We hit the first rise, just out of the Underground tunnel. I stayed seated, wanting to save my out of the saddle power for when I needed it most. I tried to stay close to the front of the group, too – benefiting from the double draft (we were moving at 24 mph, even on the climb) without being so far back that I could get caught out if a gap opened up.
It worked! I finished that first climb near the front of our group. Then it was onto the next climb, the smallest of the three. I maintained a good position there, enjoyed the slight downhill, then steeled myself for the last rise – the longest and toughest.
This rise I attacked with a combination of seated and standing efforts, forcing myself not to get “lazy” by drifting back too far in the pack. Happily, our chase group didn’t have the hard-charging strength that was certainly in the front group, so I was able to hold onto the wheels without going fully into the red zone.
We exited the park, and hit the ramp up out of the Underground. This is an interesting section to race, as it always catches someone by surprise. I’ve found the best approach is to hammer hard up the climb, then keep hammering until I’m up to speed with the rest of the group.
You can’t attack it easy. And you’ve got to keep pushing even after it flattens out, otherwise you’ll get left behind.
Someone in our group caught sight of a handful of B riders 2 minutes up the road, and the chase was on! I almost felt sorry for these lonely B’s, knowing the inevitability of the catch. Sure enough, we gobbled them up mid-Classique. The front of our group was now 24th place. Were the B’s in my group now competing for a spot on the podium? I didn’t know, but I decided it was quite possible.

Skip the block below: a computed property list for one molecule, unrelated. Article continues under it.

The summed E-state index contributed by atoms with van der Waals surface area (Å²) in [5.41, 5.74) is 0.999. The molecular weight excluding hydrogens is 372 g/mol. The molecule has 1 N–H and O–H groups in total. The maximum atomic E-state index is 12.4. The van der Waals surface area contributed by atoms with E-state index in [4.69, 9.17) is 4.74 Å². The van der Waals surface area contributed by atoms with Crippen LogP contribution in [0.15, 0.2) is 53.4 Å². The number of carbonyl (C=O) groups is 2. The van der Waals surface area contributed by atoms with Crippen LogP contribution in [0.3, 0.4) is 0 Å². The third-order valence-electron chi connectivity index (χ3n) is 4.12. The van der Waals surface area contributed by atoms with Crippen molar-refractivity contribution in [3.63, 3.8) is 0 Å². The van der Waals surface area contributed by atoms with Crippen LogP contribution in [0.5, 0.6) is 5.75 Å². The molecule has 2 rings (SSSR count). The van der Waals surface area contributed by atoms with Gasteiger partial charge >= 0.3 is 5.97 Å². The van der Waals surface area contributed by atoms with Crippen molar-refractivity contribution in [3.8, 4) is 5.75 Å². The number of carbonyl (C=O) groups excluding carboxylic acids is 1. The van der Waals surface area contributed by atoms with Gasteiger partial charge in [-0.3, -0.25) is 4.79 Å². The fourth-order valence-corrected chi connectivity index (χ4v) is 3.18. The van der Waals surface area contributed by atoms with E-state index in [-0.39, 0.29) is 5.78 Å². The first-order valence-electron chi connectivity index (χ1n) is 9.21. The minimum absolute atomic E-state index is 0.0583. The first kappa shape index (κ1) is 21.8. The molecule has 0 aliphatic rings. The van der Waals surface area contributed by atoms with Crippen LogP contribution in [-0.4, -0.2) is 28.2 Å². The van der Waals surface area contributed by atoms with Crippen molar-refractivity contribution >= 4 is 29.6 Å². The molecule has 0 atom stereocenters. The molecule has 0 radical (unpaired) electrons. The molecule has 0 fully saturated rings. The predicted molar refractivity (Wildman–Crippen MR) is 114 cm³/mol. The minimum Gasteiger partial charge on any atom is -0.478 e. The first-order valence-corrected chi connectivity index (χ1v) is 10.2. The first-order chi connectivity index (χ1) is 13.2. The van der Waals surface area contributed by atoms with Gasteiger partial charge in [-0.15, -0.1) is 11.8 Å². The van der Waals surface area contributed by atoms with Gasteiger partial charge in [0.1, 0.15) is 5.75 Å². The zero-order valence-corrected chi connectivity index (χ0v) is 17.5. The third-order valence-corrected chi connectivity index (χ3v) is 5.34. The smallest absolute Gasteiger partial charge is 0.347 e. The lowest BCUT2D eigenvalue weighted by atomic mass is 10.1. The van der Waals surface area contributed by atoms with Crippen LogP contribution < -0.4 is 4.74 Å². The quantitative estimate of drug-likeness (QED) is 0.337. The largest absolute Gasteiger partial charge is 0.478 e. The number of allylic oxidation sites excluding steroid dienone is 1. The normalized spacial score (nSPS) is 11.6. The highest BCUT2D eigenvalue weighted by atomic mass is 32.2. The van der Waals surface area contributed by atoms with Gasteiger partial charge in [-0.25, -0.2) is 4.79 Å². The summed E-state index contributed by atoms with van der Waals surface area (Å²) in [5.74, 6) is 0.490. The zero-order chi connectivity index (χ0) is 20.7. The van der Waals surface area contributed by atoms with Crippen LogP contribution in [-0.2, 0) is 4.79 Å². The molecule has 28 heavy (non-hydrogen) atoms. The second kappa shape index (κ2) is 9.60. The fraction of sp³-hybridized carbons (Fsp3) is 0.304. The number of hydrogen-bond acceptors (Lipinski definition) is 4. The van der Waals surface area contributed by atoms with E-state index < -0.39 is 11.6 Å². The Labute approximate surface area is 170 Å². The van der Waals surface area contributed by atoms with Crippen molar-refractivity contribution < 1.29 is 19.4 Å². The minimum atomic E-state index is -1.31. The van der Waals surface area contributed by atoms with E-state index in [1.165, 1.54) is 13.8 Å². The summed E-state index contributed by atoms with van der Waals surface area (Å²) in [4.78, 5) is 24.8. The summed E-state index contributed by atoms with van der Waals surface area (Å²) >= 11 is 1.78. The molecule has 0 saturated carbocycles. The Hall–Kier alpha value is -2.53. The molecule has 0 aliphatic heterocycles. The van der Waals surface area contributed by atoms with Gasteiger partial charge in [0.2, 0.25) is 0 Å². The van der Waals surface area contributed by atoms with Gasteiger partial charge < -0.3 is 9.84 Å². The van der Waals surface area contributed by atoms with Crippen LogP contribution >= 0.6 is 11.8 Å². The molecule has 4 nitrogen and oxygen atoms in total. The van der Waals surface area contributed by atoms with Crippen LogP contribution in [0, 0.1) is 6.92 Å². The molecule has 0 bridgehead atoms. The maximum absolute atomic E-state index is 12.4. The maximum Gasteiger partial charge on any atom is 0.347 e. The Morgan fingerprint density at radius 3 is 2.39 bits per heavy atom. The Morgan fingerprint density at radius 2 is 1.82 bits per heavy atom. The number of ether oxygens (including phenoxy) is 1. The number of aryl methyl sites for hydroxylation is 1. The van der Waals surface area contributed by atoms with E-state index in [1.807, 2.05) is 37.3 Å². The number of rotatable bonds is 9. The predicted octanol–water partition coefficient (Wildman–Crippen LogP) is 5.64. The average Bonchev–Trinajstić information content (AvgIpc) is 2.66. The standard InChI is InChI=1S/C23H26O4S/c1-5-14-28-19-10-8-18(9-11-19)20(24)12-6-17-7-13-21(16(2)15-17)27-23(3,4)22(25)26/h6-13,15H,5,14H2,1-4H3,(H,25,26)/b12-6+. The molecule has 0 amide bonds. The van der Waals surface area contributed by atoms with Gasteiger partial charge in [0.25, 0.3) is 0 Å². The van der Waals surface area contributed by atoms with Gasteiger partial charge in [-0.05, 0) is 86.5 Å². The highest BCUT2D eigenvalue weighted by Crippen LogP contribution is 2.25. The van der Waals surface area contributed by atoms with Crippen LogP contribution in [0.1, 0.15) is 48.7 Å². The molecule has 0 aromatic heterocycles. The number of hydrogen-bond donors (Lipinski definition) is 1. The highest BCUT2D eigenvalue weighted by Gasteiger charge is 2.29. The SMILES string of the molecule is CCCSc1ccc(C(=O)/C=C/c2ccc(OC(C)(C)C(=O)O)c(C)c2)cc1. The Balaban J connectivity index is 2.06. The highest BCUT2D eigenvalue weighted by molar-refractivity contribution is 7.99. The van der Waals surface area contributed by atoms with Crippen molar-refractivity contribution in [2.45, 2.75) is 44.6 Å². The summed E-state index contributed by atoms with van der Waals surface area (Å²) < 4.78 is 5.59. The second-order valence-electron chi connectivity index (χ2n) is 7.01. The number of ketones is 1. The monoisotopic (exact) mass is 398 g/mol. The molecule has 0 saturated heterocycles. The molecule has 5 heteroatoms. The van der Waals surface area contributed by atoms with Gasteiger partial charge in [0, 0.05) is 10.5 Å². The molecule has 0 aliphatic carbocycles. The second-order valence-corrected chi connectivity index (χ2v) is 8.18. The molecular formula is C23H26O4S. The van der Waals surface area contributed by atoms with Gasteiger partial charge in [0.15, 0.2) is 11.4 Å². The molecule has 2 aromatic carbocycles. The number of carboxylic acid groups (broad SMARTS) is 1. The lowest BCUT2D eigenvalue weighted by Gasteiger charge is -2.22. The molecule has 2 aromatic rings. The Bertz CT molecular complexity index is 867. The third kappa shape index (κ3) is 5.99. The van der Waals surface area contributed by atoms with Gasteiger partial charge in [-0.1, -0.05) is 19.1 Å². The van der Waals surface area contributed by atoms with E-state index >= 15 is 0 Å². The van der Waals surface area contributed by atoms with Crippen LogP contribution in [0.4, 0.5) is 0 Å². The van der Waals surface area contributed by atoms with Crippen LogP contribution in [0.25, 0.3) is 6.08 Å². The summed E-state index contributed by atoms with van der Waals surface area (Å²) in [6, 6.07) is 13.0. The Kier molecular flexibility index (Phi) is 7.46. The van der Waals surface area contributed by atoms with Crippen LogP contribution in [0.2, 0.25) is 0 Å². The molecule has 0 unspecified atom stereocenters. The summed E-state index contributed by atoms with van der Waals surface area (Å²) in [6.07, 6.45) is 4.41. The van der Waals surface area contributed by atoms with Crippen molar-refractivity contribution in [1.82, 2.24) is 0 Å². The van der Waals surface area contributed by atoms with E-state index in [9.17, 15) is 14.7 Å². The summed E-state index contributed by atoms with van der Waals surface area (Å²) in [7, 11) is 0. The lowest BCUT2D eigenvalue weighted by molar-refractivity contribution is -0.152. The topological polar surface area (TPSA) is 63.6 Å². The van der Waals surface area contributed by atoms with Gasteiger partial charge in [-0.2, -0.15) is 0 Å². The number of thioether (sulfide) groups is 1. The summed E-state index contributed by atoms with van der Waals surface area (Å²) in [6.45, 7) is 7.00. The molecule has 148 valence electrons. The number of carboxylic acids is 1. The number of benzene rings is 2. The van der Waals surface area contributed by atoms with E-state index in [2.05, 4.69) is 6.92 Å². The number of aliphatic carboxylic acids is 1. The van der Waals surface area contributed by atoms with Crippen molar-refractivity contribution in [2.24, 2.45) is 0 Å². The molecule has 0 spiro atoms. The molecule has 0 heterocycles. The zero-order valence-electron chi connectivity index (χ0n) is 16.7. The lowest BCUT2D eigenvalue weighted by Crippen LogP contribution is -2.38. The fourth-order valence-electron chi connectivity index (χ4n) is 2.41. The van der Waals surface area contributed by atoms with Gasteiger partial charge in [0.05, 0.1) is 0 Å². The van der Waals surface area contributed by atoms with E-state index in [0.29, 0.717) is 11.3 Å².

The second lap was uneventful – just chugging along in the double draft, employing the same tactics over the park rises that I used to good effect on the first lap. This final lap was largely a high tempo effort for me, meaning I wasn’t on the rivet, but it also wasn’t easy. I could have pushed harder, but there was simply no reason to do so, with no riders up the road within catching distance, and no way I could stay away attacking off the front.
Soon enough, we found ourselves back on the red pavement of the Classique for the final stretch. 33 miles in, 10 riders in our pack, and probably a B podium slot up for grabs!